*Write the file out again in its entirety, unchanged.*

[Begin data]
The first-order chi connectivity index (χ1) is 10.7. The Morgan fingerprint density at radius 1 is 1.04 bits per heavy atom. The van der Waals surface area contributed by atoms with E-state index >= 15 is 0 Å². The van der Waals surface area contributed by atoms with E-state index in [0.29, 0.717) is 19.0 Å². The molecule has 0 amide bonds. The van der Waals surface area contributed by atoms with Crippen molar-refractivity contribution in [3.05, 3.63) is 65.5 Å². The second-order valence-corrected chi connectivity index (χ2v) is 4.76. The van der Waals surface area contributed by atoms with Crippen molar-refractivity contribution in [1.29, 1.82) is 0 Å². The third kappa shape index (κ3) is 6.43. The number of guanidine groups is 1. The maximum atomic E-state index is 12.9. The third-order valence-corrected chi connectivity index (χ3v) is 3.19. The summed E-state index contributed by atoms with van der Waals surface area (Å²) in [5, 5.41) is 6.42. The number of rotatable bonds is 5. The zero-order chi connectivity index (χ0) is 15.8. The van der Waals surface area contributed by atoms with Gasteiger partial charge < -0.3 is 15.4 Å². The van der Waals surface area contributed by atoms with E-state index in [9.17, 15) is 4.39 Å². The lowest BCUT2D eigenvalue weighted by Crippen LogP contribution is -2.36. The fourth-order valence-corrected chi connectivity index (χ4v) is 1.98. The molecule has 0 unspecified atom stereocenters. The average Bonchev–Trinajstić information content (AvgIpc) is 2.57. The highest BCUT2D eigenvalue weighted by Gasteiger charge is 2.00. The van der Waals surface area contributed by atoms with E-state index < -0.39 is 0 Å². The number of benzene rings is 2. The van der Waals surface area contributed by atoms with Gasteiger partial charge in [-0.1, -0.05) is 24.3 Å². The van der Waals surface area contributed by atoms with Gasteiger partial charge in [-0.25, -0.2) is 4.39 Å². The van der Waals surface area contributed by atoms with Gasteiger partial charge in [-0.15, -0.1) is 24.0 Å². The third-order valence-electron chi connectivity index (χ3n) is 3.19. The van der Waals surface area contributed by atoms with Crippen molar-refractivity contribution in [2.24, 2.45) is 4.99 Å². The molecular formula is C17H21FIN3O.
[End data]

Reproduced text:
The first-order chi connectivity index (χ1) is 10.7. The Morgan fingerprint density at radius 1 is 1.04 bits per heavy atom. The van der Waals surface area contributed by atoms with E-state index >= 15 is 0 Å². The van der Waals surface area contributed by atoms with E-state index in [0.29, 0.717) is 19.0 Å². The molecule has 0 amide bonds. The van der Waals surface area contributed by atoms with Crippen molar-refractivity contribution in [3.05, 3.63) is 65.5 Å². The second-order valence-corrected chi connectivity index (χ2v) is 4.76. The van der Waals surface area contributed by atoms with Crippen molar-refractivity contribution in [1.29, 1.82) is 0 Å². The third kappa shape index (κ3) is 6.43. The number of guanidine groups is 1. The maximum atomic E-state index is 12.9. The third-order valence-corrected chi connectivity index (χ3v) is 3.19. The summed E-state index contributed by atoms with van der Waals surface area (Å²) in [5, 5.41) is 6.42. The number of rotatable bonds is 5. The zero-order chi connectivity index (χ0) is 15.8. The van der Waals surface area contributed by atoms with Gasteiger partial charge < -0.3 is 15.4 Å². The van der Waals surface area contributed by atoms with E-state index in [9.17, 15) is 4.39 Å². The lowest BCUT2D eigenvalue weighted by Crippen LogP contribution is -2.36. The fourth-order valence-corrected chi connectivity index (χ4v) is 1.98. The molecule has 0 unspecified atom stereocenters. The average Bonchev–Trinajstić information content (AvgIpc) is 2.57. The highest BCUT2D eigenvalue weighted by Gasteiger charge is 2.00. The van der Waals surface area contributed by atoms with E-state index < -0.39 is 0 Å². The number of benzene rings is 2. The van der Waals surface area contributed by atoms with Gasteiger partial charge in [-0.1, -0.05) is 24.3 Å². The van der Waals surface area contributed by atoms with Gasteiger partial charge in [-0.25, -0.2) is 4.39 Å². The van der Waals surface area contributed by atoms with Gasteiger partial charge in [-0.15, -0.1) is 24.0 Å². The third-order valence-electron chi connectivity index (χ3n) is 3.19. The van der Waals surface area contributed by atoms with Crippen molar-refractivity contribution in [2.24, 2.45) is 4.99 Å². The molecular formula is C17H21FIN3O.